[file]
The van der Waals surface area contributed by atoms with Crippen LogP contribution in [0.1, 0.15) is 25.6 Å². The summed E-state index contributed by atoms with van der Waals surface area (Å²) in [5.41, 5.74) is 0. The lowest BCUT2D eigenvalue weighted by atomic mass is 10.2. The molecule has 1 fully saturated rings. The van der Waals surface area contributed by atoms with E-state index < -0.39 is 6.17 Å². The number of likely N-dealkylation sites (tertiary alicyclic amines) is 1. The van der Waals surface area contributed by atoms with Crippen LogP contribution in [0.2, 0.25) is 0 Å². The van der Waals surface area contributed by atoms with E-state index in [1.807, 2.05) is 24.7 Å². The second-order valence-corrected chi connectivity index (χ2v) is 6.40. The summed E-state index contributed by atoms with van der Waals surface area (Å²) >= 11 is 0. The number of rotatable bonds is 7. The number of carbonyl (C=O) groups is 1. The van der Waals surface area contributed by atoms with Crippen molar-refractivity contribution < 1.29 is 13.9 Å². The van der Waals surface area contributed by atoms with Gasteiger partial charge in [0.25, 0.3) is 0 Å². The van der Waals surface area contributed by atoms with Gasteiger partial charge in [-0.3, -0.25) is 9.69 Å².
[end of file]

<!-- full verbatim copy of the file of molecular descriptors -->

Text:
The van der Waals surface area contributed by atoms with Crippen LogP contribution in [0.1, 0.15) is 25.6 Å². The summed E-state index contributed by atoms with van der Waals surface area (Å²) in [5.41, 5.74) is 0. The lowest BCUT2D eigenvalue weighted by atomic mass is 10.2. The molecule has 1 fully saturated rings. The van der Waals surface area contributed by atoms with E-state index < -0.39 is 6.17 Å². The number of likely N-dealkylation sites (tertiary alicyclic amines) is 1. The van der Waals surface area contributed by atoms with Crippen LogP contribution in [0.2, 0.25) is 0 Å². The van der Waals surface area contributed by atoms with E-state index in [1.807, 2.05) is 24.7 Å². The second-order valence-corrected chi connectivity index (χ2v) is 6.40. The summed E-state index contributed by atoms with van der Waals surface area (Å²) >= 11 is 0. The number of rotatable bonds is 7. The number of carbonyl (C=O) groups is 1. The van der Waals surface area contributed by atoms with Crippen molar-refractivity contribution < 1.29 is 13.9 Å². The van der Waals surface area contributed by atoms with Gasteiger partial charge in [0.25, 0.3) is 0 Å². The van der Waals surface area contributed by atoms with Gasteiger partial charge in [-0.3, -0.25) is 9.69 Å².